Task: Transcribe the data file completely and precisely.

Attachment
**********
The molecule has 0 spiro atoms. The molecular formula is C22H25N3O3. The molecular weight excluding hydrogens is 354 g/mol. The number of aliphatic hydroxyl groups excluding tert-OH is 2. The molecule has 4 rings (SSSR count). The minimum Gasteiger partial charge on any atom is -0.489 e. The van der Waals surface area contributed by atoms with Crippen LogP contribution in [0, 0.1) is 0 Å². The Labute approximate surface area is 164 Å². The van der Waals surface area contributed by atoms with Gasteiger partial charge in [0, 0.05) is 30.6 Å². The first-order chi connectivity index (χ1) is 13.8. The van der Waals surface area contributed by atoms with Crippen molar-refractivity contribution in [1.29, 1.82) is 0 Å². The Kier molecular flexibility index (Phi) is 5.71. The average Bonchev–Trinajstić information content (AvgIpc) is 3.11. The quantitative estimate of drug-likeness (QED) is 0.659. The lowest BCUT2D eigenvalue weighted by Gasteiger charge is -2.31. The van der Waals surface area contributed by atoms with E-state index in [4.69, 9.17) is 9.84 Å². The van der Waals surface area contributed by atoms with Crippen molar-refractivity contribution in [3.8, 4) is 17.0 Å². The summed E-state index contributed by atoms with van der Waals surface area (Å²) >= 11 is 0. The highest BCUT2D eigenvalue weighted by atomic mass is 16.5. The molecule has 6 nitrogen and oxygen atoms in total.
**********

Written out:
The molecule has 0 spiro atoms. The molecular formula is C22H25N3O3. The molecular weight excluding hydrogens is 354 g/mol. The number of aliphatic hydroxyl groups excluding tert-OH is 2. The molecule has 4 rings (SSSR count). The minimum Gasteiger partial charge on any atom is -0.489 e. The van der Waals surface area contributed by atoms with Crippen LogP contribution in [0, 0.1) is 0 Å². The Labute approximate surface area is 164 Å². The van der Waals surface area contributed by atoms with Gasteiger partial charge in [0, 0.05) is 30.6 Å². The first-order chi connectivity index (χ1) is 13.8. The van der Waals surface area contributed by atoms with Crippen molar-refractivity contribution in [1.29, 1.82) is 0 Å². The Kier molecular flexibility index (Phi) is 5.71. The average Bonchev–Trinajstić information content (AvgIpc) is 3.11. The quantitative estimate of drug-likeness (QED) is 0.659. The lowest BCUT2D eigenvalue weighted by Gasteiger charge is -2.31. The van der Waals surface area contributed by atoms with E-state index in [4.69, 9.17) is 9.84 Å². The van der Waals surface area contributed by atoms with Crippen molar-refractivity contribution in [3.8, 4) is 17.0 Å². The summed E-state index contributed by atoms with van der Waals surface area (Å²) >= 11 is 0. The highest BCUT2D eigenvalue weighted by atomic mass is 16.5. The molecule has 6 nitrogen and oxygen atoms in total.